Columnists, Sports

Tiki-Taka: 5 things we learned in the Premier League this week

Chelsea manager Maurizio Sarri was in the hot seat after the team’s goalkeeper, Kepa Arrizabalaga, refused to be substituted out in the Carabao Cup final. COURTESY OF WIKIMEDIA COMMONS

Soccer changes every day. This especially holds true in the English Premier League, where a week is equivalent to a year. Here are the five things we learned from all the action this weekend.

  1.    The Kepa-Sarri incident points to a deeper problem at Chelsea.

Chelsea goalkeeper Kepa Arrizabalaga’s tantrum in the Carabao Cup final was the biggest talking point from the weekend and could prove to be the final nail in the coffin for manager Maurizio Sarri.

I couldn’t believe my eyes when I saw the drama unfold before my eyes. I’d seen players show anger and frustration at being substituted, but I’d never seen a player outright reject a substitution.

The most bizarre part of this incident for me was César Azpilicueta’s role as a bystander. Azpilicueta, and the rest of the Blues’ actions — or rather lack of them — didn’t look like neutrality, but rather mutiny. Sarri is the 14th manager in 16 years of Roman Abramovich’s reign.

This impatience of their owner has crept into the mentality of the players. This revolving door of nannies has only made the spoiled children brattier. Abramovich’s impatience with his managers has rubbed off on his players, too. Thoughts and prayers, Chelsea fans.

  1.    How do you solve a problem like Liverpool?

As the business end of the season rolls around, the Reds’ push for a first ever EPL title is slowing down. Liverpool have only one win in February — a routine home victory against Bournemouth.

A dip in form for the Fab 3 coupled with European commitments seems to be taking its toll. Squad rotation is crucial at this juncture, and Jürgen Klopp will need the likes of Xherdan Shaqiri, Daniel Sturridge and Naby Keïta to step up if they are to win any silverware this season.

In his autobiography, Steven Gerrard spoke in 2014 about that extreme desire and desperation for the title as one factor it kept slipping away from them. Liverpool needs to learn from their mistakes in previous seasons and take it one game at a time.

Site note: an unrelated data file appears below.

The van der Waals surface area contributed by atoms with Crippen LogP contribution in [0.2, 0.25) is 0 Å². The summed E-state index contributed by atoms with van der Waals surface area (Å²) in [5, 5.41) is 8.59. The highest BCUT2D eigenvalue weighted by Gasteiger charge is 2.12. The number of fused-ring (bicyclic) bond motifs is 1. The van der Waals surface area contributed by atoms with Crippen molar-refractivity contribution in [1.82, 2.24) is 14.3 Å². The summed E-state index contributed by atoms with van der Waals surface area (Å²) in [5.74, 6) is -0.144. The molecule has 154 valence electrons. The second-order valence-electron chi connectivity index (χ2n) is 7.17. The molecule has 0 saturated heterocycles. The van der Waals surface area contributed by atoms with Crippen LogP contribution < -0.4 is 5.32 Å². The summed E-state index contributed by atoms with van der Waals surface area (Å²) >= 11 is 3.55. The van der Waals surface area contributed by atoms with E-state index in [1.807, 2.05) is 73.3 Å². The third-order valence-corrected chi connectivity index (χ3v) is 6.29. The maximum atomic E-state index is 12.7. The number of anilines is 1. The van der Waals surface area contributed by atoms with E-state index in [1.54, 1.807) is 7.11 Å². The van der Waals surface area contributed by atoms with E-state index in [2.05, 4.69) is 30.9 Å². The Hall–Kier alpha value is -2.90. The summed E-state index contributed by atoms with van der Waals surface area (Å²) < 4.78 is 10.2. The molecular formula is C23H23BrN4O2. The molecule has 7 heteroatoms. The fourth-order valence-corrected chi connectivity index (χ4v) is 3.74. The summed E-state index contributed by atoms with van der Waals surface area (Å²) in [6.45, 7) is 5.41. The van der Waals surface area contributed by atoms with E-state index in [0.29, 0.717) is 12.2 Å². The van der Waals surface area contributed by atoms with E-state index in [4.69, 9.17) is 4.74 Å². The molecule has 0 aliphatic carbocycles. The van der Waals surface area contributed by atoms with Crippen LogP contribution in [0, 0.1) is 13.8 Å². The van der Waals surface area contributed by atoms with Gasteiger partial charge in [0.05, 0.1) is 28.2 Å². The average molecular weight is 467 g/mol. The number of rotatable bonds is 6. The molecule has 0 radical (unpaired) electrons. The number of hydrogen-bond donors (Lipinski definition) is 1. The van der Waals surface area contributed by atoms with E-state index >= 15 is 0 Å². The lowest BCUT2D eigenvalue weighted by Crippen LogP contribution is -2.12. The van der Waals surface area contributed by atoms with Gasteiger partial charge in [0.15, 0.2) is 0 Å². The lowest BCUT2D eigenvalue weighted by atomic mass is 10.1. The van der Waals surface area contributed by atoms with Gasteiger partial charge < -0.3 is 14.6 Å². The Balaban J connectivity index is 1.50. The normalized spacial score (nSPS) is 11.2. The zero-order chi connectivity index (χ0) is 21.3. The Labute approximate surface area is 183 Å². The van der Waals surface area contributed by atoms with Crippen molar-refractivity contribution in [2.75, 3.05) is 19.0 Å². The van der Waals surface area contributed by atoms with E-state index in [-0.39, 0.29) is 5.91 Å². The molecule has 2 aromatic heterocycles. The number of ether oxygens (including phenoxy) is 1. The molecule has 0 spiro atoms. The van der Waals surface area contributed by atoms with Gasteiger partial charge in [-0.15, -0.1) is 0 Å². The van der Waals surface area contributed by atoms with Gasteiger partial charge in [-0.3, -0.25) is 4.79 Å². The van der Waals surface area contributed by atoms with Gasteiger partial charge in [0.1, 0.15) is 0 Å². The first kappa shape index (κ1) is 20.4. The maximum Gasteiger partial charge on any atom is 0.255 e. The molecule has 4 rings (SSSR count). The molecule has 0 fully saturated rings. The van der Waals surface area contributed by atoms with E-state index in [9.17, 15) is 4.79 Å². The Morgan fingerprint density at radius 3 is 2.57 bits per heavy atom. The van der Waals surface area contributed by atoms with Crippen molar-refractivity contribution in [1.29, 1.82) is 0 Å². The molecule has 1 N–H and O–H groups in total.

1.    Toon Army on the up

If Rafael Benítez manages to keep his side for a second consecutive season, I won’t be surprised to see his bust outside St. James’ Park. The record signing of Miguel Almirón from Atlanta coupled with a series of strong performances and results has the Toon feeling rosy.

Despite minimal resources, a half-brained owner and a polarized fan base, Benítez has stuck with the club and churned out results. To put Mike Ashley’s frugal nature in perspective, before Almirón, the record signing for Newcastle was the £16.8 million ($20 million) they spent on Michael Owen!

  1.    The race for fourth is heating up

Just three points separate fourth-place Arsenal and Chelsea, who currently occupy sixth, but have a game in hand. With Manchester United’s uptake in form under Ole Gunnar Solskjær, they look like the favorites to bag the last Champions League position.

Arsenal have been too inconsistent this season, and despite their 22-game unbeaten run, they have a chance at winning only the Europa League this season. The Arsenal-United showdown at the Emirates in March could well become the decider for fourth place.

  1.    Ranieri’s lost his magic touch

Dilly-ding, dilly-dong, Fulham’s going down. Claudio Ranieri’s arrival at Craven Cottage was met with a lot of fanfare, and hopes were raised of him replicating his feats with Leicester City in West London.

Wishful thinking. The Cottagers lie in 19th, seven points adrift of Southampton in 18th. Ranieri has won just four games this season, and his side have won only once in their last five games. The Tinkerman will need one final flourish of his wand to avoid relegation.

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